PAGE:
When I'm cycling I sweat and only wear good synthetics. When I'm backpacking/trekking/on approach and it's hot I wear a synthetic button up shirt. When I get up on the snow it's cold and I just don't sweat much even if I have to do some ice climbing pitches. So up there I wear wool base layers. Maybe if I was doing a long multi-pitch ice climb I would sweat more. But since it's cold up high I think it's a bit easier to regulate temperature by unzipping and knowing how much to wear etc. Having said that I definitely would not want soaked through wool up high.

Also note that the highest I've been to is 6000m and only in the Blanca which is very dry.
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Postby Damien Gildea » Thu Sep 16, 2010 11:27 pm

chrisjahn77 wrote:... wasn't going to take em because they lack windstopper but the soft shells breathe super well


Yep, that's the trade-off, though the softshells are also more comfortable and stretchy for more technical climbing, and when travelling light you can wear them at night in town, whereas hard shells look a bit funny.

The other thing to keep in mind is that above 5000m, and certainly above 6000m, you will be going slower, so generating less heat. The lack of absolute windproofness in garments like the Gamma MX is a problem in serious conditions, but chances are that if the weather is that cold and windy and you are around 6000m, a hardshell won't really keep you any warmer and you will probably need to have on an outer layer of insulation anyway, either a light down jacket or synthetic jacket. Normally they would be too sweaty to climb in, but that high, in cold conditions, you are probably not moving fast enough to sweat much. If it's lower down, snowing and blowing a strong wind, you should stay in the tent ;-)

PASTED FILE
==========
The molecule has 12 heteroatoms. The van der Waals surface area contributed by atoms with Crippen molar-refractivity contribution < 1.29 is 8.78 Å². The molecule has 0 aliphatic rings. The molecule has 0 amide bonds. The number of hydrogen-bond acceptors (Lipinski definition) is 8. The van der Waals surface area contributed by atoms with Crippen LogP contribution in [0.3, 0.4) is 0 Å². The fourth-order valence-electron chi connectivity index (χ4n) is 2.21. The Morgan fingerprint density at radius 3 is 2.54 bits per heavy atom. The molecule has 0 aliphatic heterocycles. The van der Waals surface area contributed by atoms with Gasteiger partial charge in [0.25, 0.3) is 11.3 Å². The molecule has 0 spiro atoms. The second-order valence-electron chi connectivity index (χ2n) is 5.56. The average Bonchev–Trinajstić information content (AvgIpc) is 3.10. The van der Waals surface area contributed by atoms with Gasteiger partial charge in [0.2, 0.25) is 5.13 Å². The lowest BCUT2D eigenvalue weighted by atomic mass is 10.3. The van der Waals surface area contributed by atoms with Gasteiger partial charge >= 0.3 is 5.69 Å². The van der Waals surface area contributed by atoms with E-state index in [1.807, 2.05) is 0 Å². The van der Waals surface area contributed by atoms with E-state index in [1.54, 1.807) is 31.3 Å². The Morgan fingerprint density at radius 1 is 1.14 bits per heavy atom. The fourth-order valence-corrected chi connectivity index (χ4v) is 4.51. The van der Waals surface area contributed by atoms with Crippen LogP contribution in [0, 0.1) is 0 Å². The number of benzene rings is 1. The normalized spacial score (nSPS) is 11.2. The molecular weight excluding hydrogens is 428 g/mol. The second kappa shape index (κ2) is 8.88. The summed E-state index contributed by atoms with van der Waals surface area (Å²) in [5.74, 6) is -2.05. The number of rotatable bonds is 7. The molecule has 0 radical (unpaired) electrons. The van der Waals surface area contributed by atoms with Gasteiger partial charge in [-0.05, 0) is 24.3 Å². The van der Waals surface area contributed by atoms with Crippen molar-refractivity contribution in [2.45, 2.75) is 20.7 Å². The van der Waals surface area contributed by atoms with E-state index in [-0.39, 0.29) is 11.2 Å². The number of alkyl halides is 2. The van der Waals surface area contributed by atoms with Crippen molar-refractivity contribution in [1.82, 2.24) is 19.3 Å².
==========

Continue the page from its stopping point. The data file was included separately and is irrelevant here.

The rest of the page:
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Postby rasgoat » Thu Sep 16, 2010 11:44 pm

Dow Williams wrote:Smartwool offers the best first layer and socks on the planet. Everything that touches my skin on a big alpine objective is smart wool or a product from someone simulating their product (backcountry use to do that).


+1

I also have thier Boxer briefs which although expensive, Rock!.
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Postby Snowslogger » Fri Sep 17, 2010 1:47 am

As long as we're beating this to death, what happens to merino wool if it accidently gets thrown in the drier - drastic shrinkage? Capolene seems very resilient to this, as opposed to the old polypropylene which would melt. I keep thinking I'll try the wool when my capolene wears out, but it never does.
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Postby John Duffield » Fri Sep 17, 2010 2:15 am

sneakyracer wrote:I have Patagonia's Capilene3 1/4zip long sleve top and bottoms and they are awesome though, very warm for the weight. But on a multi-day climb/hike or expedition wool smells MUCH less while most synthetics develop a very nasty stench.



I like the Patagonia Capilenes as well. To minimize weight, I usually go with the Capelines Days and my old PolyProps Nights. I've worn the Caps two weeks straight more than once. I rotate socks every three days.